Lockdown project 3 – phonebox.photos

So after lockdown project 1 and project 2 I wanted a new project for tiered semi-lockdown and lockdown 3.

During and since art college I’ve always been fascinated by the mundane and how in society and culture we have objects that are present but we don’t really ‘see’ them.

For the new project I turned to photography, last year I purchased a secondhand Fujifilm X100s (approaching 10 years old but still a cracking camera). I wanted a certain look to my shots and the almost filmic quality of the X100s really appealed. Also something that I could do locally whilst taking in some exercise on walks during lockdown.

The subject I wanted to focus on was phone boxes. Not the classic London ones designed by Sir Giles Gilbert Scott (although I have made some exceptions), no I am talking about the more ‘modern’ ones. The ones that have become part of the street furniture, but ignored, looked through, abandoned. No-one seems to use them anymore (certainly not through choice or necessarily for their original purpose), the almost ubiquitous proliferation of mobile phones has rendered them obsolete and relics of the past. But they remain, unloved, mistreated, empty, lonely and I’ve found an almost melancholy beauty in their ugliness.

These decaying fixtures of the streets are probably not going to be around for ever, British Telecom and New World Telephones are gradually replacing them with electronic posters with a phone attached. However due to a High Court judgement in 2018 it is not a decision they can make now without local authority permission.

As such many remain in stasis, gradually deteriorating, occupying a little pocket of land on which they slowly atrophy. They remind us of a time before modern technology, a time of reversing the charges for calling home to ask for a lift. Prank calls. Sheltering from the rain. Turning into a superhero. They hold memories. As the uncaring march of technology relentlessly moves on they recede from our consciousness and the physical realm. Some of the phone boxes I have taken photos of have already been removed and many more will have their reign bought to an end soon. We probably won’t miss them, or even notice they have gone. But they are here, sure they have seen better days, but for me there is a quiet, determined, fading connection to a different epoch.

So through a desire to catalogue these fading objects I formally present to you:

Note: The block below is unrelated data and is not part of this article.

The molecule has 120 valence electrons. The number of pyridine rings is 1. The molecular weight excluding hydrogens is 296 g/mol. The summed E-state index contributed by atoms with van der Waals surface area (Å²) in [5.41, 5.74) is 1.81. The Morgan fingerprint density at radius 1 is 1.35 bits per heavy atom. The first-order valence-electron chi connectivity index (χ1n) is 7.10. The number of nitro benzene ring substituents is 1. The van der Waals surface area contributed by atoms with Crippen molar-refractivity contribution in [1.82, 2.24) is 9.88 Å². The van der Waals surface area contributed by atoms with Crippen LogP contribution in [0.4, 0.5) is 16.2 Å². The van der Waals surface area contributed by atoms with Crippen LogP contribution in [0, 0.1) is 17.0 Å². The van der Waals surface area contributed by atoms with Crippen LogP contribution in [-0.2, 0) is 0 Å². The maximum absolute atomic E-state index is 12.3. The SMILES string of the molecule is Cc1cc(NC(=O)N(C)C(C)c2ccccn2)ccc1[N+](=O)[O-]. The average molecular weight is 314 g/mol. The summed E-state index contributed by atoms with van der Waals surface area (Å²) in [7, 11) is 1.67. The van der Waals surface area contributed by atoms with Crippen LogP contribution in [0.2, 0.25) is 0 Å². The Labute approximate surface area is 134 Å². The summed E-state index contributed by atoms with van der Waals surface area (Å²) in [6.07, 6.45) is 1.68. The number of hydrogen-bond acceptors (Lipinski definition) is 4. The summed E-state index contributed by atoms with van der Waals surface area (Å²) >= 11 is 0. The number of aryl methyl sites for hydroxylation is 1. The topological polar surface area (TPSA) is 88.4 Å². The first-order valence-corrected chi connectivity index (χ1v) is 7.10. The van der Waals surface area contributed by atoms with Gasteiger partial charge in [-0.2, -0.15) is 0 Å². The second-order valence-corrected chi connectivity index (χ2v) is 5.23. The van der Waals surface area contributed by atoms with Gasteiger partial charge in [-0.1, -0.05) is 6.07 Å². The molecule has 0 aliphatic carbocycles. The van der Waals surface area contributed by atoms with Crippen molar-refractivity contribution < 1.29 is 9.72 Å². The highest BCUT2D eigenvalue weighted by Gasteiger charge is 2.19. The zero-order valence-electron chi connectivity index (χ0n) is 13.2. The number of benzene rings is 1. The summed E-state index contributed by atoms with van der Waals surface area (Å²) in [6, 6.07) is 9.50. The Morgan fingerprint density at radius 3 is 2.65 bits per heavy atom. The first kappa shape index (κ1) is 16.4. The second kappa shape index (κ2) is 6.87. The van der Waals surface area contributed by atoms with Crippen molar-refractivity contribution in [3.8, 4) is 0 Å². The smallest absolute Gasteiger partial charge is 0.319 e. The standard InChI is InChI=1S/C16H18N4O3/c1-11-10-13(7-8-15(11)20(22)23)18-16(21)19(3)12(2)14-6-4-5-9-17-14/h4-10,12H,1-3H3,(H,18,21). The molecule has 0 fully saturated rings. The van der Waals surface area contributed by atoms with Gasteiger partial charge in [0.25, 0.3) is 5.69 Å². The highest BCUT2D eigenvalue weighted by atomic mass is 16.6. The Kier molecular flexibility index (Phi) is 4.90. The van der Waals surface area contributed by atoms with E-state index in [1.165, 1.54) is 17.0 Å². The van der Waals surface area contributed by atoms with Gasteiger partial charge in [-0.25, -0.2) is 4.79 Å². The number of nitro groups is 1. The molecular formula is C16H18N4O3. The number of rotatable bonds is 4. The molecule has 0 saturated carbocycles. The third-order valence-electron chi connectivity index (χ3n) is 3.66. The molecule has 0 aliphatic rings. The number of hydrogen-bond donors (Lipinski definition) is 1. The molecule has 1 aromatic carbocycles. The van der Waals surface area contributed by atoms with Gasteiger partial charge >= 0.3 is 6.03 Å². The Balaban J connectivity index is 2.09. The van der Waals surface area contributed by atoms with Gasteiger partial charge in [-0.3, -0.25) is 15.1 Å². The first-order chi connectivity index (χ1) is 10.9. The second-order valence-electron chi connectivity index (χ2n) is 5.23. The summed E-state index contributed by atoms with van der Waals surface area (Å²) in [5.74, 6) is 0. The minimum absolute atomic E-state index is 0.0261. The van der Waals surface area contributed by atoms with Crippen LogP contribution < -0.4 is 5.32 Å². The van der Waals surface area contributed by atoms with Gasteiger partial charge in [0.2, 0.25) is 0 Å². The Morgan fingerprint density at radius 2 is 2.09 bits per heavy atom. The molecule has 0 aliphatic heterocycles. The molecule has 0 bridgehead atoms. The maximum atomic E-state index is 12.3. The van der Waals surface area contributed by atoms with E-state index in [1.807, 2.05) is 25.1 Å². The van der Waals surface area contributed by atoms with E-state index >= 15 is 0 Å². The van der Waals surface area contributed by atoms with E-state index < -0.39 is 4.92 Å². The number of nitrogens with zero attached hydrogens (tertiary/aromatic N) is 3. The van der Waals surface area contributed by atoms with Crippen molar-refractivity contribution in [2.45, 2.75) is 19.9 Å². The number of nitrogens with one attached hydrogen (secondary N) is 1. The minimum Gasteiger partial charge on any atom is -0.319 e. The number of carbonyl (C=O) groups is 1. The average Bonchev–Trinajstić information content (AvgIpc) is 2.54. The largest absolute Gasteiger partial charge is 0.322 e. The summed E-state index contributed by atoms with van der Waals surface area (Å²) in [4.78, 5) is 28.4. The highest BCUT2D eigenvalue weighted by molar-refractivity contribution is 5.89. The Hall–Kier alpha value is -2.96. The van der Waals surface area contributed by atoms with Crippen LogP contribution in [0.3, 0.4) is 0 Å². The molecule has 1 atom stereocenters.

Lockdown project 2 – wooden Pi Camera

So after reading this article about building your own camera with a Raspberry Pi 4 by Becca Farsace from The Verge I was sold. It was still (sort of) lockdown, I had waaay too much Raspberri Pi stuff. So i went about making my own.

First off I got the core components.

  • Raspberry PI 3A+ (already owned)
  • Raspberry Pi camera module
  • C-Mount lenses (Pentax 25mm, Raspberry Pi 6mm Wide Angle Lens)
  • Puck.js button (to remotely control the device – essentially the shutter release button)

I then tried to get a suitable case, I first bought a couple of second hand broken camera bodies off of eBay, an old Pentax film camera, but it was too small to house the Pi, then a Olympus underwater camera housing which very nearly worked after hacking at it, but I couldn’t then screw the lenses in! Finally I decided I needed to make the case. So bought some 3mm plywood…..

Et voila.

View of camera from the front

Now for the programming, I am a web developer, but my craft is HTML, CSS, Javascript so not really a l33t python dev. So this was mostly trial and error, oh and a shit load of googling (a.k.a. The Web Developer’s Handbook ™ ® ©)

I use rmate because I *still* can’t use VI/nano

The first file is the command we want to run, based around raspistill, well use this later. So I created a file called camera.sh which will take the photo and save it to an Apache server instance to you can remotely access it, e.g. http://192.168.0.*


# Unix time and date filename
sudo raspistill -f -ts -o /var/www/html/photos/PI_CAM_%d.jpg

Now to set up the Puck.js button, we can use the web based IDE to flash code the device, this code (below) will allow the Puck.js button to act like a bluetooth keyboard key, e.g. F7, (note the Puck needs to be paired with the Pi)

//For Puck.js 8b1e

var kb = require("ble_hid_keyboard");
NRF.setServices(undefined, { hid : kb.report });

//F7 key - https://www.usb.org/sites/default/files/documents/hut1_12v2.pdf
function btnPressed() {
  NRF.sendHIDReport([0,0,64], function() {